Surviving the news cycle lately has been like navigating multiple whiplash attacks. A mere three weeks ago, the Intergovernmental Panel on Climate Change (IPCC) released its latest grim assessment of the state of Earth’s climate, delivering a message far more dire than the previous five IPCC reports since 1990. A flurry of articles, interviews, tweets and interpretations ensued, dominating the headlines for a day or two —then poof! There was nary a peep about this global, ongoing, pervasive, escalating crisis. Headlines pivoted to other news stories, such as COVID-19 on the rampage, the collapse of Afghanistan, raging wildfires and looming hurricanes. These are indeed weighty stories, but arguably they pale in comparison to the scale of the climate crisis.
As the IPCC report makes abundantly clear, the climate crisis has arrived. It’s affecting all of us to varying degrees, and those least responsible for its causes and impacts are suffering the most. In recent weeks, its ugly head has reared as a series of extreme events: devastating storms, record-breaking heatwaves, a mass die-off of shellfish, expansive severe drought, first-ever rain at Greenland’s summit and unearthly firenadoes. In the latest of Mother Nature’s tantrums, Hurricane Ida was a poster child for the various ways tropical storms are boosted by a warmer world. These include more frequent rapid intensification, higher storm surges, heavier rainfall and slower movement. Obviously extreme events have always occurred, but climate change is undoubtedly making them more frequent, more intense, more disruptive and more deadly.
The report highlights that not only are these events delivering more severe punishments, they’re also acting in concert — so-called compound events. Drought is a common precursor of heatwaves, for example, and both of these conditions beget wildfires. Marine heatwaves not only stress ocean creatures, they also fuel additional evaporation that leads to extra moist airmasses, which then can feed more powerful storms that produce flooding rains.
We also observe that extreme weather events do not occur in isolation. It’s no coincidence that the long-duration drought in the western U.S. has been accompanied by record-breaking rains in eastern states. The configuration of the weather-creating jet stream — a river of wind encircling both northern and southern hemispheres — is responsible for this yin and yang of weather extremes. During recent years, a northward bulge in the jet stream has predominated along the west coast, which steers storms into Alaska and British Columbia leaving western states high and dry. Downstream (east) of this bulge has been a stubborn southward dip that transports tropical moisture northward and wrings it out over eastern states. Both droughts and heavy precipitation events have become more frequent and more intense, likely due to human-caused climate change, according to the new IPCC assessment.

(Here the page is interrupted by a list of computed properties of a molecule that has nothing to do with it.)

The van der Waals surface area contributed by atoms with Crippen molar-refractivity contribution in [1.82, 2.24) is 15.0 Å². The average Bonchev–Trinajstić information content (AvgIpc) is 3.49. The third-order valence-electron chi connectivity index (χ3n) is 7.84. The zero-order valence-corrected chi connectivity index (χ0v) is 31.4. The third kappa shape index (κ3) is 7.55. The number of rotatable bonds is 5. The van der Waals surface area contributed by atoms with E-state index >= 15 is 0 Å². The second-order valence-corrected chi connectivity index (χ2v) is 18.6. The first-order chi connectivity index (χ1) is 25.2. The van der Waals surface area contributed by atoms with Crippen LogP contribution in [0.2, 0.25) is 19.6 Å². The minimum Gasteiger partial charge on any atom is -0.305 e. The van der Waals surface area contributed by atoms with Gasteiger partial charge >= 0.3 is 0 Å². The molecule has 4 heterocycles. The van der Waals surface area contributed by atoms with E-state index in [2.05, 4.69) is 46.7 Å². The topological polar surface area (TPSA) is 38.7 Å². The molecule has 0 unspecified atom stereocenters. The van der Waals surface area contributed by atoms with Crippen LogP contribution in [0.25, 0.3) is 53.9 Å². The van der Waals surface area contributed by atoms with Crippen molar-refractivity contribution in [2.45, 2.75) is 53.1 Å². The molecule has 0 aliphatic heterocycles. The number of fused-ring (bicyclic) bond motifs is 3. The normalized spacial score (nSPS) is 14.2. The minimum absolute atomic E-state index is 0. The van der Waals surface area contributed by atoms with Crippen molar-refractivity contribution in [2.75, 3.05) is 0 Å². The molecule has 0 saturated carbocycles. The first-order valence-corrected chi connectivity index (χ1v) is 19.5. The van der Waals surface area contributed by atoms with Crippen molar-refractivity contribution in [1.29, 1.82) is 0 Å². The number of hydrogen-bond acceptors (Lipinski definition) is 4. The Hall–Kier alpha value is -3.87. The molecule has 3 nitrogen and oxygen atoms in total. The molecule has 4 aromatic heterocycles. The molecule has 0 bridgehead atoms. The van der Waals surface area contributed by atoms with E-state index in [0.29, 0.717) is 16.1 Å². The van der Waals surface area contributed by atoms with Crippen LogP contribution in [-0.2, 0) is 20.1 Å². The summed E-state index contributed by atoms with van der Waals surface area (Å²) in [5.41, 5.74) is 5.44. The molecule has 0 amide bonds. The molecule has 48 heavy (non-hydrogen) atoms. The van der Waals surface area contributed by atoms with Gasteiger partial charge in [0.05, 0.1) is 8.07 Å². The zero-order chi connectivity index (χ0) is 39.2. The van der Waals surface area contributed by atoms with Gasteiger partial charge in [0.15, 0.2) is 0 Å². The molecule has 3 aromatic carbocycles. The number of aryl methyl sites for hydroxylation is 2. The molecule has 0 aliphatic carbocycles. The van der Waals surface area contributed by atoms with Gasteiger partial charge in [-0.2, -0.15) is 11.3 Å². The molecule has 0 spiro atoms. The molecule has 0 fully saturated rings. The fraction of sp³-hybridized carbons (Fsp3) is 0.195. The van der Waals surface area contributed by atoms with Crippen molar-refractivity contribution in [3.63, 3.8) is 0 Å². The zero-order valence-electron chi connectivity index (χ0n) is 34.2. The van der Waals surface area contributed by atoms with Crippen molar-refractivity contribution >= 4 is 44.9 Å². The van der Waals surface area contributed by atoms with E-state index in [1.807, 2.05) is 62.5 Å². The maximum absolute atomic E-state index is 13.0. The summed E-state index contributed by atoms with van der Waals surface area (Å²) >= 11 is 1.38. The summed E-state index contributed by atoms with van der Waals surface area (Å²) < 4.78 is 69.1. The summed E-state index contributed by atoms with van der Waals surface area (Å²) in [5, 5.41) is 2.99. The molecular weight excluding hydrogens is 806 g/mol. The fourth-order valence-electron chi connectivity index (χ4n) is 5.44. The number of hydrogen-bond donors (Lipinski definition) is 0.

Disappointingly, the report does not discuss these connected events and corresponding climate-related changes in the jet stream. While the topic is still controversial, substantial progress has been made in understanding the complex interactions favoring the wavy jet-stream patterns that are responsible for many extreme weather events.
The process to create IPCC reports is arduous, protracted and surely exasperating at times. I applaud and thank the many dozens of scientists who contribute endless hours without compensation to this selfless but influential effort on behalf of us all. The reports cannot be expected to include every aspect of climate change, but in my view, this report missed an opportunity to emphasize the truly remarkable historical context of today’s climate: Thanks to decades of burning fossil fuels and clearing forested lands, the atmosphere now contains more carbon dioxide than at any time in the past 3 million years.
The last time the earth was as warm as it is today, sea levels were 20 to 30 feet higher, forests extended northward to the Arctic coastline, and the Arctic was 5 to 10 degrees Fahrenheit warmer with no summer sea ice.
We have added greenhouse gases to the atmosphere so rapidly that the oceans and plants have not had time to respond, but we’re clearly on a trajectory toward conditions like 125,000 years ago if emissions are not curtailed drastically and rapidly. In the near term, warming and extreme weather events will continue to worsen no matter what we do, but after about 2050, our actions today will determine how much worse they will get. The time to act was 30 years ago when scientists first warned us this was coming — starting now is the next best time.
Jennifer Francis, Ph.D., is a senior scientist at the Woodwell Climate Research Center in Falmouth, Massachusetts. Her research focuses on connections between climate change, particularly in the Arctic, as well as extreme weather events in North America and Eurasia. Follow her on Twitter: @JFrancisClimate